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Our lives are characterised by repeating cycles in our environment, behaviour and physiology. In particular, with each passing day and night we experience regular transitions between light and dark, wakefulness and sleep, activity and rest - that may or may not be aligned with our daily meal patterns. There are various opportunities to eat or not to eat over the course of each 24-h period, each with the potential to improve or impair metabolic health.

This talk will consider the typical series of eating occasions from shortly after waking on one day until shortly before waking on the next. Specifically, we will firstly consider the metabolic consequences of skipping breakfast, both in terms of how regularly fasting during the morning may alter body composition and in terms of the acute effect of a morning meal on metabolic control later in the day (i.e. the ‘second-meal effect’ at lunch). We will then explore how transitions between the fed- and fasted-state in mid-afternoon impact the pattern of physical activity throughout the day and therefore the efficacy of alternate-day fasting for weight-loss. Moving into the evening, we will discuss the metabolic effects of pre-sleep protein ingestion on overnight endocrine responses, along with the effects of waking during the night and ingesting protein during the early hours of the morning on next-day metabolic control. Finally, we will circle back to breakfast and question the effects of consuming coffee upon waking. Thinking about a complete sequence of daily meals in this manner will reveal the potential to harness nutrient timing as a tool for improved human health.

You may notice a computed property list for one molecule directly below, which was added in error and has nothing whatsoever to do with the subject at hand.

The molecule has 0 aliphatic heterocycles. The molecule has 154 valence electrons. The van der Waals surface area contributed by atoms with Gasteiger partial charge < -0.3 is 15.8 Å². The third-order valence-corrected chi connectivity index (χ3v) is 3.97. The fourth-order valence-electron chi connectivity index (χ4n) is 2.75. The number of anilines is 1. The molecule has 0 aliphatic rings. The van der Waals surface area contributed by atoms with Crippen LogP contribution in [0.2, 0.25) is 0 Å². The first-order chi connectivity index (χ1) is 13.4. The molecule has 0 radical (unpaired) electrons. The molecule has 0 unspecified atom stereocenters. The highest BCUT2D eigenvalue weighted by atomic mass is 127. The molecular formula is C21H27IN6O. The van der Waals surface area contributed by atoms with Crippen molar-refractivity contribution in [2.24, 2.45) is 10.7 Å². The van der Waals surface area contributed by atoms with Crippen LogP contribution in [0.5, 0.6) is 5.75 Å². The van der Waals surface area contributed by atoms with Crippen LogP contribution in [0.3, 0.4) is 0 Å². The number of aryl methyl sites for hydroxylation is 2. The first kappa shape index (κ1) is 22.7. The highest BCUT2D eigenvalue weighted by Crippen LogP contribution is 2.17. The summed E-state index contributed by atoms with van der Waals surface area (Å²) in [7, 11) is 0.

Continuing Professional Development (CPD)

This webinar has been endorsed by the Association for Nutrition (AfN) (EN175).